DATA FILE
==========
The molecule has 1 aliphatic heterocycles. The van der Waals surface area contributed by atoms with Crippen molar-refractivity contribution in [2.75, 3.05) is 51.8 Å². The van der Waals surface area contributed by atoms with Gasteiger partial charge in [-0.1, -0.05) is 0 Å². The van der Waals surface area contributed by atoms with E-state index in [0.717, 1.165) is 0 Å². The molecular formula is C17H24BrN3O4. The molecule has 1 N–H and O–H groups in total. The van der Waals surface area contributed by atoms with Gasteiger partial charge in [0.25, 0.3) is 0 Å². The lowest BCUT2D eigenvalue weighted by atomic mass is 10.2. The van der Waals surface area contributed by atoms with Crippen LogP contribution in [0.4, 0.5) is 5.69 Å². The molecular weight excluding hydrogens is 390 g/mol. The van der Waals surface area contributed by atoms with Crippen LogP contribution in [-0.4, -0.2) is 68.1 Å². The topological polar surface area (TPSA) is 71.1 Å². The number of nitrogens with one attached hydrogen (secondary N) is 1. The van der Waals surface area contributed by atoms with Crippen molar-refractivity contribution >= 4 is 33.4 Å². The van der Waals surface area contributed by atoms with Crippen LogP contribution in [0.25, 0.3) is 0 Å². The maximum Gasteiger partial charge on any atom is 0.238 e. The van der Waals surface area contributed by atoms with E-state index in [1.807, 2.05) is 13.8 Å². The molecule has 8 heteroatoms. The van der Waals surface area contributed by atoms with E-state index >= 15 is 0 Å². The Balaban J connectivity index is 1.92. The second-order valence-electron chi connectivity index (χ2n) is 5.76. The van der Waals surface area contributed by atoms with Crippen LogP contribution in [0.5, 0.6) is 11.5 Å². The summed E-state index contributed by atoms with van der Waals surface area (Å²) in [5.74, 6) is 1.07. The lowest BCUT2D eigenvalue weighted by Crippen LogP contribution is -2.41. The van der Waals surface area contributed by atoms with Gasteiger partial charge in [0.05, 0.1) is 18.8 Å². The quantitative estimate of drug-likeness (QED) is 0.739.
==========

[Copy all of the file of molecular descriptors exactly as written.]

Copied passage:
The molecule has 1 aliphatic heterocycles. The van der Waals surface area contributed by atoms with Crippen molar-refractivity contribution in [2.75, 3.05) is 51.8 Å². The van der Waals surface area contributed by atoms with Gasteiger partial charge in [-0.1, -0.05) is 0 Å². The van der Waals surface area contributed by atoms with E-state index in [0.717, 1.165) is 0 Å². The molecular formula is C17H24BrN3O4. The molecule has 1 N–H and O–H groups in total. The van der Waals surface area contributed by atoms with Gasteiger partial charge in [0.25, 0.3) is 0 Å². The lowest BCUT2D eigenvalue weighted by atomic mass is 10.2. The van der Waals surface area contributed by atoms with Crippen LogP contribution in [0.4, 0.5) is 5.69 Å². The molecular weight excluding hydrogens is 390 g/mol. The van der Waals surface area contributed by atoms with Crippen LogP contribution in [-0.4, -0.2) is 68.1 Å². The topological polar surface area (TPSA) is 71.1 Å². The number of nitrogens with one attached hydrogen (secondary N) is 1. The van der Waals surface area contributed by atoms with Crippen molar-refractivity contribution >= 4 is 33.4 Å². The van der Waals surface area contributed by atoms with Crippen LogP contribution in [0.25, 0.3) is 0 Å². The maximum Gasteiger partial charge on any atom is 0.238 e. The van der Waals surface area contributed by atoms with E-state index in [1.807, 2.05) is 13.8 Å². The molecule has 8 heteroatoms. The van der Waals surface area contributed by atoms with E-state index >= 15 is 0 Å². The Balaban J connectivity index is 1.92. The second-order valence-electron chi connectivity index (χ2n) is 5.76. The van der Waals surface area contributed by atoms with Crippen LogP contribution in [0.5, 0.6) is 11.5 Å². The summed E-state index contributed by atoms with van der Waals surface area (Å²) in [5.74, 6) is 1.07. The lowest BCUT2D eigenvalue weighted by Crippen LogP contribution is -2.41. The van der Waals surface area contributed by atoms with Gasteiger partial charge in [0.05, 0.1) is 18.8 Å². The quantitative estimate of drug-likeness (QED) is 0.739.